The Good, The Bad And The Ugly

The Good, The Bad And The Ugly

My mind wandered today, following a discussion about home schooling, thinking about my own childhood. School, the good, the bad, and the ugly.

The good: Mrs. xxx, my grade six teacher, a woman who was born in Germany, German speaking with a heavy accent in English, Jewish, escaped Germany buried in a coal car with her parents and sister during World War Two. I loved her, quite literally. She encouraged me to write, and did not tolerate bullies in the classroom, or in the playground when she was on duty. She was an incredible human being.

The bad: Miss xxx, my grade nine typing instructor, a woman who thought a physical disability was a challenge to her authority, an act of defiance. I would be sitting there struggling with the typing, my right arm on fire with the pain of it. My elbow stuck out, it couldn’t be lowered without breaking it, which meant I certainly could not lower it myself. She would approach me from behind with her wooden yard stick, take a wide swing and CRACK. Right down on my arm and elbow. “Elbow down”, she would shout at me. I get a stomach ache just thinking about the meanness of it, the humiliation of being beaten in front of the class, and of having my “difference” contemptuously exposed. She was one mean little human being. There was no recourse.

The ugly: I was co-captain of the cheerleading team. When it was time to run auditions for new members to the team, a jury of teachers graded the girls performances. It was down to the captain and I to tally the scores and announce the winners. The captain had a favourite who did not make the cut. She wanted to alter the records to cut another girl, who she didn’t like, and bring her favourite onto the team. My response was NO! She pushed. NO! She fussed. NO! She threatened me with social disapproval. NO! NO! NO! NO! She lost the struggle, and I remember watching the girl at the games, the girl who deserved to be there, but might not have been. I enjoying that she was such a great member of the team. I never told the girl who deserved to be there what happened, it wouldn’t have made her feel better about being there. We all knew the captain was an asshole, we needn’t have counted the ways.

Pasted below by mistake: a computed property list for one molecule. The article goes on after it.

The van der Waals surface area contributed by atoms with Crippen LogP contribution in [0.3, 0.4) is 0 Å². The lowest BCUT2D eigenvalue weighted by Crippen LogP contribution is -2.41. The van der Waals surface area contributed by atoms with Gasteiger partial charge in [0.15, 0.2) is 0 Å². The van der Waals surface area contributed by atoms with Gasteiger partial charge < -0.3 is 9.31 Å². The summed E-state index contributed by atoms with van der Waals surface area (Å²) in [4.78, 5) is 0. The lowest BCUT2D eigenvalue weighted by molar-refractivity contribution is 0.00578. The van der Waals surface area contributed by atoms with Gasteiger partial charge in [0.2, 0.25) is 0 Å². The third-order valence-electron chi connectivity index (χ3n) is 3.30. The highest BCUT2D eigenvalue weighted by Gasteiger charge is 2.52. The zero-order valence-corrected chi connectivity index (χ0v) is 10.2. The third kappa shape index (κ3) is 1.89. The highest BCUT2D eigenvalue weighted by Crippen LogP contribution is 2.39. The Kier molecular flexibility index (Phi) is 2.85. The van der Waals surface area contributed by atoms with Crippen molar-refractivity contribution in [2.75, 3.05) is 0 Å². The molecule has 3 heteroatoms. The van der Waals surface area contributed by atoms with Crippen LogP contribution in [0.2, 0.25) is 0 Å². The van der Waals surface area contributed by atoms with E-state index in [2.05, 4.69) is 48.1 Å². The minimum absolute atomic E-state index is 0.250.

Worldly Distractions


Date: 2:00 PM EDT Thursday 12 July 2018
Condition: Partly Cloudy
Pressure: 102.3 kPa
Tendency: Falling
Temperature: 23.4°C
Dew point: 20.0°C
Humidity: 81%
Wind: SSE 19 km/h
Humidex: 31
Visibility: 24 km


“When a resolute young fellow steps up to the great bully, the world, and takes him boldly by the beard, he is often surprised to find it comes off in his hand, and that it was only tied on to scare away the timid adventurers.”
Ralph Waldo Emerson
1803 – 1882

Not always surprised to find though, some bullies have weapons and a long memory… choose your battles.


  1. Teri

    There aren’t many memories from high school that I look to, anymore. There were hard ones and humiliating ones, and a few good ones, but at more than 50 years ago none of them affect my life today so I don’t really “look” at them anymore.

    Now, memories from maybe 20 years ago, sometimes I’ll walk through them a moment. But they don’t really affect my life either. They’re more likely to be tied to people who were in my life back then, and I wonder how they’re doing and if I’d be able to find them on the internet. I’ve found one or two and added them to my FB page. Honestly, they haven’t really added anything special to my feed.